The secret to a happy and fulfilling retirement

If you want to have a happy and fulfilling retirement, there’s a skill you need to master. Don’t worry, it’s not knitting or bungy jumping, and it won’t cost you anything.

The skill is… flourishing. And there’s no reason each and every one of us can’t practise it, no matter what stage of life or our personal circumstances.

Flourishing is a newish term bandied about by school of thought known as positive psychology. Someone who is flourishing is a person who is living their life well, is socially connected and has a feeling of belonging to the community as well as a sense of mastery and control over their life.

Dr Richard Burns from the Centre for Research on Ageing, Health and Wellbeing, Australian National University, says, “It’s really about people living full and meaningful lives. And what defines that can be quite different depending on your personality and needs”.

Dr Burns, who presented his research findings at the APS Educational and Developmental Psychology Conference in Melbourne last week, says there is a lot of talk about the wellbeing of older adults in Australia but that, depending on the angle from which you look at the issue, the results provide a “mixed message”.

He says researchers and policy makers may look at the statistics around depression, suicide and health outcome, or through the lens of financial situations and having enough money to fulfil their needs.

The exciting thing about the concept of flourishing is that it can apply to anyone in any situation, and better still, it can be taught or learned by any individual who sets their mind to it.

Starts at 60 community member Jacqui Lee is someone who is certainly flourishing, despite recent hardships.

Jacqui says, “Life knocks us back sometimes, and when I look around and see where we are and how little we have now, when once we were rather blessed, I could get very depressed. But I scored the best and most precious gift, I was made to feel that life was meant to be fun and has sunny days

“I had a mother who had a raucous sense of humour and a father who was gentle and loving, Those were the gifts that made me cope with being in a bad place either through economic problems (ie BROKE) and health issues. I saw them cope with the war, depression, and vastly changed fortunes, yet they manage to scrape together enough for a glass of beer and a laugh at the pub. Or take us on a picnic in our battered old car. Thanks Mum and Dad for all you gave me, not a fortune in money, just a fortunate outlook”.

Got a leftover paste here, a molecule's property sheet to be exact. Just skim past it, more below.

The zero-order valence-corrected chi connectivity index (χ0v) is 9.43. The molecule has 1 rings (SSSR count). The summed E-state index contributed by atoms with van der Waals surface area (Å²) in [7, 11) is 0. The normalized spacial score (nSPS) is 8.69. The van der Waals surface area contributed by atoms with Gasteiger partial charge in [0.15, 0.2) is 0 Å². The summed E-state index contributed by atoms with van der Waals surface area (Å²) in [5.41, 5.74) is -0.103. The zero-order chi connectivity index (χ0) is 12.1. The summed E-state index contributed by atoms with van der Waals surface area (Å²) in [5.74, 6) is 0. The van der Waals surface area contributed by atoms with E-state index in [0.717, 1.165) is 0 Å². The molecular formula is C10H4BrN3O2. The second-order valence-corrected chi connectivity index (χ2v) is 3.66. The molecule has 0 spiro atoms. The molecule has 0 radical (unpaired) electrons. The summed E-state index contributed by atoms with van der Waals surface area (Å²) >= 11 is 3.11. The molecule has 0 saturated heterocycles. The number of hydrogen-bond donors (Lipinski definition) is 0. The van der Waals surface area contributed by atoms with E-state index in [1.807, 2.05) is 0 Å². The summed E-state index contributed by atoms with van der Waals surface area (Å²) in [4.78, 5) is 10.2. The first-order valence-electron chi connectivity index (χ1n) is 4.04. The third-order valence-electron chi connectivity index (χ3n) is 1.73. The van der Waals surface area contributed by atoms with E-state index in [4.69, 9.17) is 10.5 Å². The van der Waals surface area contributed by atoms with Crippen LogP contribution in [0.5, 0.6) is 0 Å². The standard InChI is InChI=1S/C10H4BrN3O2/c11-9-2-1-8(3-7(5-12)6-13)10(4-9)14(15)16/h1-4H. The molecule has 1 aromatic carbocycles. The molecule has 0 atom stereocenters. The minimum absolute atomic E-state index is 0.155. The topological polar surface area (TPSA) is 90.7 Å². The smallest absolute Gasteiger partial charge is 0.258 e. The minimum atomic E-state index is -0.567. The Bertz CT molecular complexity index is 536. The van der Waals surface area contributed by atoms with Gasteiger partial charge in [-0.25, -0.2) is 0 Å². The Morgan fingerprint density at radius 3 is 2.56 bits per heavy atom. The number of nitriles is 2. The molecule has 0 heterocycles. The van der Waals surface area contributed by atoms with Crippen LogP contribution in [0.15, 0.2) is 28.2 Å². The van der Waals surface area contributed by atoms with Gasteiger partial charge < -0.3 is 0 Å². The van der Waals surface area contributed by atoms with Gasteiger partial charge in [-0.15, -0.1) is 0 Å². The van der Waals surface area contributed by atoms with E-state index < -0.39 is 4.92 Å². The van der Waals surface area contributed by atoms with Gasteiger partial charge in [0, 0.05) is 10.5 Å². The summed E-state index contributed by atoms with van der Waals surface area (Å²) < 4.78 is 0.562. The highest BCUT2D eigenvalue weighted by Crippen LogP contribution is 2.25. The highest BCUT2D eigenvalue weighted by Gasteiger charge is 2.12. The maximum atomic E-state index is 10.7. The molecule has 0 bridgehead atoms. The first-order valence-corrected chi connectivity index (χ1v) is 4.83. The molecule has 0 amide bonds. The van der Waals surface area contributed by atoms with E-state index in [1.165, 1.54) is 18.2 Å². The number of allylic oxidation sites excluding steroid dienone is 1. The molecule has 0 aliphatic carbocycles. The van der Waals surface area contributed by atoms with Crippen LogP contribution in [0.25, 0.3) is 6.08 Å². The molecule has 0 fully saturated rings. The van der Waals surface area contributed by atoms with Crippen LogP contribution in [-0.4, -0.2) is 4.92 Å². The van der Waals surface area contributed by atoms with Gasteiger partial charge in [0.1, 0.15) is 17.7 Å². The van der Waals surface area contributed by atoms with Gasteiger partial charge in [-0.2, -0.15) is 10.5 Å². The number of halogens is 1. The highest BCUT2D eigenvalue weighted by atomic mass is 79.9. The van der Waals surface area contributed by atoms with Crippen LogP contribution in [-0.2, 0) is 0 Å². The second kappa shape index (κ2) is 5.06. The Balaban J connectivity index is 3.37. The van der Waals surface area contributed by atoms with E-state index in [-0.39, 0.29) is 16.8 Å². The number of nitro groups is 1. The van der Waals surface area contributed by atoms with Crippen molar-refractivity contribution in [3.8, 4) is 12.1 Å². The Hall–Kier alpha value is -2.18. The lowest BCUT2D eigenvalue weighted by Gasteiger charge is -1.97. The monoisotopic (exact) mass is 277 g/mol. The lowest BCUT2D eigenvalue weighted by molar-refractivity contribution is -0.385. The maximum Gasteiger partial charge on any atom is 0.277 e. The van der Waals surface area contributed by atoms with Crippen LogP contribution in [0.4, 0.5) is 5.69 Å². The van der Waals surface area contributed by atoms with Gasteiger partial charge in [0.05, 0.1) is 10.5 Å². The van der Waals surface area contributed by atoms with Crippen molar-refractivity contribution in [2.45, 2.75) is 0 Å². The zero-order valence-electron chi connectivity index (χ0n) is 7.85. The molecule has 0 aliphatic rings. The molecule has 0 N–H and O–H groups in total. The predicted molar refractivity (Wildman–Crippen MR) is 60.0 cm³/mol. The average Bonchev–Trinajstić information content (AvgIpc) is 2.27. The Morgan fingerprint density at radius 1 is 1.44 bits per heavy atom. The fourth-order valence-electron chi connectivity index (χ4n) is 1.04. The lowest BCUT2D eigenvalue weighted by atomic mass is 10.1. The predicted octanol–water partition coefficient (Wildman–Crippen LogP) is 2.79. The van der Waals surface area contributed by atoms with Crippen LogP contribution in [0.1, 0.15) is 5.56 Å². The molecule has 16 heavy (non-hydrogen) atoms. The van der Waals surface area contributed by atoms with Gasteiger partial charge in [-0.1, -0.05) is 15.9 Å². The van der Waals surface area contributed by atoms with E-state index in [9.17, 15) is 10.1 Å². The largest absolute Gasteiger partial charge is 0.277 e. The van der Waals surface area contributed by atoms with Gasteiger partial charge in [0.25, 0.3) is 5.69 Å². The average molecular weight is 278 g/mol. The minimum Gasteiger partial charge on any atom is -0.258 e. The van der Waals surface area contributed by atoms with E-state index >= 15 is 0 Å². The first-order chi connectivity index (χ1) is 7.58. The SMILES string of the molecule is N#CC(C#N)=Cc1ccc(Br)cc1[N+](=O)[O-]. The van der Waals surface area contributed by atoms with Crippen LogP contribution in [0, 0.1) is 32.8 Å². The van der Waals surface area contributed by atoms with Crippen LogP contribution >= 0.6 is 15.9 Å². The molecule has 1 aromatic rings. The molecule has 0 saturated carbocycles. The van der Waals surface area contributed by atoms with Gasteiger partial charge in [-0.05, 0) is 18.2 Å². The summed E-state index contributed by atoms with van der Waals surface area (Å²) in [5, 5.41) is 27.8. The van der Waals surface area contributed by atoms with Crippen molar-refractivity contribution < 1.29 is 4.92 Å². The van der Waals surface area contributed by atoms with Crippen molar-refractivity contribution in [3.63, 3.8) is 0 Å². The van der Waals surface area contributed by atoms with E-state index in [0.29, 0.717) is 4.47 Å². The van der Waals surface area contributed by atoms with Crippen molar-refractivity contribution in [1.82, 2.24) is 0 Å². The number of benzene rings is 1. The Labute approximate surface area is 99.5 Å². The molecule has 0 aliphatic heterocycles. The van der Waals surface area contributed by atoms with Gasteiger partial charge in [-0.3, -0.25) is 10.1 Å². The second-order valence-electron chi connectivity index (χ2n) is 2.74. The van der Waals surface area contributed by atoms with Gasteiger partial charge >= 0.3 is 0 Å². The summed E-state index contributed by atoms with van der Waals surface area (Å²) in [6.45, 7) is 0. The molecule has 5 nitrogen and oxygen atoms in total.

You might think this emotional resilience comes down to being born with a certain type of personality.

Dr Burns says, “Yes, to an extent, it depends on our personality, but that doesn’t preclude the fact that we can learn, and that we can develop strategies to deal with everyday events. If we learn to recognise who we are as individuals we can gradually train ourselves to be better able to cope”.

There are a number of exercises psychologists recommend to encourage flourishing. Here are some examples:

  1. Write a letter to a colleague, parent or friend (whether alive or deceased) thanking them for something they have done or the role they played in your life. You don’t have to post the letter… but you can if you want to brighten someone’s day!
  2. Instead of coming home from a bad day and being angry, express gratitude for what you have.
  3. Every day, write down three things that are going well in your life. This stops you from dwelling on the negatives.
  4. Discover your signature strengths and then find opportunities to use them.
  5. Understand that you have a future and you have options.
  6. Acknowledge your reactions to certain situations and work on modifying any that make you unhappy.
  7. Find out what makes you feel fulfilled and do more of it.

Dr Burns says finding the right fit for you is essential on this last point. “There’s no point forcing someone who likes to be alone to join a Men’s Shed or to volunteer. For this person, flourishing might mean going bushwalking and taking their paints with them. It’s about able to tap into something innately personal and of meaning to you”.

Tell us, do you feel you are flourishing? What makes you happy in your life? 

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